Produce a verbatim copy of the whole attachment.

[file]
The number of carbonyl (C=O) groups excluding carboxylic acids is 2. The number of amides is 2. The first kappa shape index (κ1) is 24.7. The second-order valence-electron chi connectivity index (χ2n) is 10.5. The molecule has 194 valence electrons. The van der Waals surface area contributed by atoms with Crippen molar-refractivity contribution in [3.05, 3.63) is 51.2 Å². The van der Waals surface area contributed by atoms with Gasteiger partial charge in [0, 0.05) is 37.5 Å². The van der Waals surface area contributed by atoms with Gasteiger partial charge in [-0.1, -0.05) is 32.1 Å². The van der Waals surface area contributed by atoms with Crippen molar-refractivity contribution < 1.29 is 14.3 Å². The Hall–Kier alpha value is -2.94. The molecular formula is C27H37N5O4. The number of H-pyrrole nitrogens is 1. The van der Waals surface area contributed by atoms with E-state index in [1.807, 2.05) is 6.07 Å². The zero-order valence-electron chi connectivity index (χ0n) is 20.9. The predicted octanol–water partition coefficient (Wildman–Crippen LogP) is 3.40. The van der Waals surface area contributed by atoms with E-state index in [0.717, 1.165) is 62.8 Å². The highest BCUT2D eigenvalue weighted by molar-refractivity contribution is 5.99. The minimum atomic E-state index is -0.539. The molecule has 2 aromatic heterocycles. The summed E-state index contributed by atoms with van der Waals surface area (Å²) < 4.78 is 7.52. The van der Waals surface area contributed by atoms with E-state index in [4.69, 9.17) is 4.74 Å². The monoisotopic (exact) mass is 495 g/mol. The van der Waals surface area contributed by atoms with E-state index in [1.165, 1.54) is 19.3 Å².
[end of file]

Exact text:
The number of carbonyl (C=O) groups excluding carboxylic acids is 2. The number of amides is 2. The first kappa shape index (κ1) is 24.7. The second-order valence-electron chi connectivity index (χ2n) is 10.5. The molecule has 194 valence electrons. The van der Waals surface area contributed by atoms with Crippen molar-refractivity contribution in [3.05, 3.63) is 51.2 Å². The van der Waals surface area contributed by atoms with Gasteiger partial charge in [0, 0.05) is 37.5 Å². The van der Waals surface area contributed by atoms with Gasteiger partial charge in [-0.1, -0.05) is 32.1 Å². The van der Waals surface area contributed by atoms with Crippen molar-refractivity contribution < 1.29 is 14.3 Å². The Hall–Kier alpha value is -2.94. The molecular formula is C27H37N5O4. The number of H-pyrrole nitrogens is 1. The van der Waals surface area contributed by atoms with E-state index in [1.807, 2.05) is 6.07 Å². The zero-order valence-electron chi connectivity index (χ0n) is 20.9. The predicted octanol–water partition coefficient (Wildman–Crippen LogP) is 3.40. The van der Waals surface area contributed by atoms with E-state index in [0.717, 1.165) is 62.8 Å². The highest BCUT2D eigenvalue weighted by molar-refractivity contribution is 5.99. The minimum atomic E-state index is -0.539. The molecule has 2 aromatic heterocycles. The summed E-state index contributed by atoms with van der Waals surface area (Å²) < 4.78 is 7.52. The van der Waals surface area contributed by atoms with E-state index in [4.69, 9.17) is 4.74 Å². The monoisotopic (exact) mass is 495 g/mol. The van der Waals surface area contributed by atoms with E-state index in [1.165, 1.54) is 19.3 Å².